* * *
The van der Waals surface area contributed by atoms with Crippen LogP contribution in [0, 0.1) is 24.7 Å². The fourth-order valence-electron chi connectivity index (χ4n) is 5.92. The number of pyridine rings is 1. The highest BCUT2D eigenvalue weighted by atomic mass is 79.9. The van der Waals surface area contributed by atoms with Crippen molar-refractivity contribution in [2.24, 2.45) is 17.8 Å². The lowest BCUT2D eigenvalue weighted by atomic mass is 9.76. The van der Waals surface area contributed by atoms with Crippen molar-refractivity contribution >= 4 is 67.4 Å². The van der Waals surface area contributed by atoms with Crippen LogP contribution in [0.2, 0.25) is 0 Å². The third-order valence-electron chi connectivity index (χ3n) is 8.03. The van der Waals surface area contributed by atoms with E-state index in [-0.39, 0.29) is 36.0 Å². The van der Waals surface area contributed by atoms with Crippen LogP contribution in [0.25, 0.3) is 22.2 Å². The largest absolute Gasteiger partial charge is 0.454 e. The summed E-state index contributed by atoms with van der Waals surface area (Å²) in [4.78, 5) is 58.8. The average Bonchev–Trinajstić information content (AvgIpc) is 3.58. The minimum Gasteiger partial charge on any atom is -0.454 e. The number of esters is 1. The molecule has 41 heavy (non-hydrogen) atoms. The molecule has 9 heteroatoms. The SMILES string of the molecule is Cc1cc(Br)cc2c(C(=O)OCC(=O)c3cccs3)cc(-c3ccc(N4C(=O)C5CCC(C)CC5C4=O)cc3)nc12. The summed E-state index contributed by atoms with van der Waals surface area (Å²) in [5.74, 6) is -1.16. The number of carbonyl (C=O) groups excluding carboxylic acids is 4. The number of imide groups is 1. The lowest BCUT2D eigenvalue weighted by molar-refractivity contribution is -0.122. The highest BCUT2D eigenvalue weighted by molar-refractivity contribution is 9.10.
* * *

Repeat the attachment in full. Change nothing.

The van der Waals surface area contributed by atoms with Crippen LogP contribution in [0, 0.1) is 24.7 Å². The fourth-order valence-electron chi connectivity index (χ4n) is 5.92. The number of pyridine rings is 1. The highest BCUT2D eigenvalue weighted by atomic mass is 79.9. The van der Waals surface area contributed by atoms with Crippen molar-refractivity contribution in [2.24, 2.45) is 17.8 Å². The lowest BCUT2D eigenvalue weighted by atomic mass is 9.76. The van der Waals surface area contributed by atoms with Crippen molar-refractivity contribution >= 4 is 67.4 Å². The van der Waals surface area contributed by atoms with Crippen LogP contribution in [0.2, 0.25) is 0 Å². The third-order valence-electron chi connectivity index (χ3n) is 8.03. The van der Waals surface area contributed by atoms with E-state index in [-0.39, 0.29) is 36.0 Å². The van der Waals surface area contributed by atoms with Crippen LogP contribution in [0.25, 0.3) is 22.2 Å². The largest absolute Gasteiger partial charge is 0.454 e. The summed E-state index contributed by atoms with van der Waals surface area (Å²) in [4.78, 5) is 58.8. The average Bonchev–Trinajstić information content (AvgIpc) is 3.58. The minimum Gasteiger partial charge on any atom is -0.454 e. The number of esters is 1. The molecule has 41 heavy (non-hydrogen) atoms. The molecule has 9 heteroatoms. The SMILES string of the molecule is Cc1cc(Br)cc2c(C(=O)OCC(=O)c3cccs3)cc(-c3ccc(N4C(=O)C5CCC(C)CC5C4=O)cc3)nc12. The summed E-state index contributed by atoms with van der Waals surface area (Å²) in [5.74, 6) is -1.16. The number of carbonyl (C=O) groups excluding carboxylic acids is 4. The number of imide groups is 1. The lowest BCUT2D eigenvalue weighted by molar-refractivity contribution is -0.122. The highest BCUT2D eigenvalue weighted by molar-refractivity contribution is 9.10.